“We create parts in some of our machines that you only know the end mill broke because you can see the engraving didn’t go well,” Ronda Peterson said. “The two-camera [high-frequency, sub-pixel, 45X standard optical magnification] ability has been a really big factor in that work.”

Carper added that he noticed discrepancies of a couple of tenths from one day to the next with some in-machine lasers, and that concern—and extra time adjusting at the spindle—has been eliminated since the addition of the presetter.

Steve Carper, lead machinist at Peterson Machining. He said that before the installation of the presetter he noticed discrepancies of a couple of tenths from one day to the next with some in-machine lasers. That concern has been eliminated withthe addition of the FUTURA.

Both Carper and Peterson made a point to emphasize the importance of runout, not only in these micro-cutting scenarios, but throughout the operation. “We’re meticulous about runout, in general,” Carper said. “We seem to get much better tool life than before when it would just be a machinist with an indicator. When we take the time to dial in the runout, indicators work fine, but the presetter moves this sometimes time-consuming operation away from the spindle.”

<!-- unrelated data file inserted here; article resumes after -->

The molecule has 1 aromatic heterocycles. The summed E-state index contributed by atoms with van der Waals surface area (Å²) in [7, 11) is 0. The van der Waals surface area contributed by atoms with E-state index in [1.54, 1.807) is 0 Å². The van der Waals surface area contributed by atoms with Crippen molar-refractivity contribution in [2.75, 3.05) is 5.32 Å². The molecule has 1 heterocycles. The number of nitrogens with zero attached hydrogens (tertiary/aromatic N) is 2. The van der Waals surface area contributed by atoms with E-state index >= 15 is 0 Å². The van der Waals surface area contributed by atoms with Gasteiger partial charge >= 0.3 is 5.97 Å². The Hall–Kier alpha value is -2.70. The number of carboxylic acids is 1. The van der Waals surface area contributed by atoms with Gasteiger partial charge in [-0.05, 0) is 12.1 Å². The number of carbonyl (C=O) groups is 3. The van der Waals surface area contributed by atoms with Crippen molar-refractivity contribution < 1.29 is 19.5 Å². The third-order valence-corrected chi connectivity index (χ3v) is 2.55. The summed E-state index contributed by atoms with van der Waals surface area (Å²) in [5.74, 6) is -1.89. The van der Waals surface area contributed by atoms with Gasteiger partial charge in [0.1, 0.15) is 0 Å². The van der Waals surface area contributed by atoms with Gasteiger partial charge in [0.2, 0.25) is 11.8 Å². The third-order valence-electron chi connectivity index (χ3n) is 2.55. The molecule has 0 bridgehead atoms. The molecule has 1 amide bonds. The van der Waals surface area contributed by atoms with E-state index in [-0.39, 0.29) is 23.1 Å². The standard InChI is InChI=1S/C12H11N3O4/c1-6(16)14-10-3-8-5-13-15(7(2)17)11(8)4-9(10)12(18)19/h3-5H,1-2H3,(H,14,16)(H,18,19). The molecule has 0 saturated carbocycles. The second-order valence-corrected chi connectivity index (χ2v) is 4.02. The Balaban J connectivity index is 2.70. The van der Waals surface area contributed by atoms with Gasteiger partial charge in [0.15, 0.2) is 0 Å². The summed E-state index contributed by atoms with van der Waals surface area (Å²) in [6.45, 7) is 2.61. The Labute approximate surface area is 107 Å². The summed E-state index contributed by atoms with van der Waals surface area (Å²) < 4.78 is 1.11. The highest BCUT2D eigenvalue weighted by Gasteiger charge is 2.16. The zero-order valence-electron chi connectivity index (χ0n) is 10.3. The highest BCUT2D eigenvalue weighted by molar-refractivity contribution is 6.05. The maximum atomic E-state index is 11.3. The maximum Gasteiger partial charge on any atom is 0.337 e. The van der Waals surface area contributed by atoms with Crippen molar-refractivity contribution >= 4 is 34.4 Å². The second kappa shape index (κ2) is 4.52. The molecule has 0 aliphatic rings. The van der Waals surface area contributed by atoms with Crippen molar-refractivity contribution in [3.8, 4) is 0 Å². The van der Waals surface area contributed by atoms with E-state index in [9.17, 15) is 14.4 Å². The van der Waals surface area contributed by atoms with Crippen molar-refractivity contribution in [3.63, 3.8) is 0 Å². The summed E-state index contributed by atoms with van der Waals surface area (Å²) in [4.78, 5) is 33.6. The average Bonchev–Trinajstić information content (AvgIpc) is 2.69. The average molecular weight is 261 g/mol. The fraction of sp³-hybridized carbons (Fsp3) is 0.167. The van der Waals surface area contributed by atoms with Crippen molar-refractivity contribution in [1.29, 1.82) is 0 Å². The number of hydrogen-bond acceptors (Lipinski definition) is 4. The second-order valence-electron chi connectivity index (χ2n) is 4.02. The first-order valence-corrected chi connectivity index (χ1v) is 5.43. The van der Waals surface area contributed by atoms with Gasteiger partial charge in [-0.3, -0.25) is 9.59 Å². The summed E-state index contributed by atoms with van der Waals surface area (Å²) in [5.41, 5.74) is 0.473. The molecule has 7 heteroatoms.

The FUTURA is built with Heidenhain scales, Schneeberger guideways, and a rotating spindle that offers 1 μm concentricity and TIR at 300 mm of less than 5 μm. Setups have become so accurate and reliable that Carper has been able to set tools and use them throughout the shop, in different machines and operations. This is especially useful in a lot of the aluminum work that Peterson Machining does, since it imposes less wear on the cutters.

“I set up a tool and that’s it,” Carper said. “We always post from the presetter, so a tool is ready to go in any machine that can accept the tool. It could run 10 different jobs and we won’t touch it off again.”